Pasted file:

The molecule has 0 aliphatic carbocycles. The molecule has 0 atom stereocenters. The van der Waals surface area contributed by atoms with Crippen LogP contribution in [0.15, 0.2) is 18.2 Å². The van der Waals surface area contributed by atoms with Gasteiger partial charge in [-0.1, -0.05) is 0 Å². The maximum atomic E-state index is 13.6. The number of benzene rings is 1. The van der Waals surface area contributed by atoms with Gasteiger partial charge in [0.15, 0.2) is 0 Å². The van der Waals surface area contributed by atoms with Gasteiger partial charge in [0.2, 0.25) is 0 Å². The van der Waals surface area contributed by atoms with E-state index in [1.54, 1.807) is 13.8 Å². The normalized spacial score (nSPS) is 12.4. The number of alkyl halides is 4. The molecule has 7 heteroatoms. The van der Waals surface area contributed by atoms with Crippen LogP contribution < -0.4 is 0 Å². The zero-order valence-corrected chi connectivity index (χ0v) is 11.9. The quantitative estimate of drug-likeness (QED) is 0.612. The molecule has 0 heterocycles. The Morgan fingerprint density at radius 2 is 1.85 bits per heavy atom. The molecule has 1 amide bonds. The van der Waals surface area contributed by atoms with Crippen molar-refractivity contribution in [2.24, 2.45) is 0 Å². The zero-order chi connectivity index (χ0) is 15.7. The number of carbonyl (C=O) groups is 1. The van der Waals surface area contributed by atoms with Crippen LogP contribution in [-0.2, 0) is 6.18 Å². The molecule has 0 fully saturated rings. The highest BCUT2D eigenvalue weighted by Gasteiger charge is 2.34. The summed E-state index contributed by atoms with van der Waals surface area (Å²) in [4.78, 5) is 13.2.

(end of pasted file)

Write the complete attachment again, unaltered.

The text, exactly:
The molecule has 0 aliphatic carbocycles. The molecule has 0 atom stereocenters. The van der Waals surface area contributed by atoms with Crippen LogP contribution in [0.15, 0.2) is 18.2 Å². The van der Waals surface area contributed by atoms with Gasteiger partial charge in [-0.1, -0.05) is 0 Å². The maximum atomic E-state index is 13.6. The number of benzene rings is 1. The van der Waals surface area contributed by atoms with Gasteiger partial charge in [0.15, 0.2) is 0 Å². The van der Waals surface area contributed by atoms with Gasteiger partial charge in [0.2, 0.25) is 0 Å². The van der Waals surface area contributed by atoms with E-state index in [1.54, 1.807) is 13.8 Å². The normalized spacial score (nSPS) is 12.4. The number of alkyl halides is 4. The molecule has 7 heteroatoms. The van der Waals surface area contributed by atoms with Crippen LogP contribution < -0.4 is 0 Å². The zero-order valence-corrected chi connectivity index (χ0v) is 11.9. The quantitative estimate of drug-likeness (QED) is 0.612. The molecule has 0 heterocycles. The Morgan fingerprint density at radius 2 is 1.85 bits per heavy atom. The molecule has 1 amide bonds. The van der Waals surface area contributed by atoms with Crippen molar-refractivity contribution in [2.24, 2.45) is 0 Å². The zero-order chi connectivity index (χ0) is 15.7. The number of carbonyl (C=O) groups is 1. The van der Waals surface area contributed by atoms with Crippen LogP contribution in [-0.2, 0) is 6.18 Å². The molecule has 0 fully saturated rings. The highest BCUT2D eigenvalue weighted by Gasteiger charge is 2.34. The summed E-state index contributed by atoms with van der Waals surface area (Å²) in [4.78, 5) is 13.2.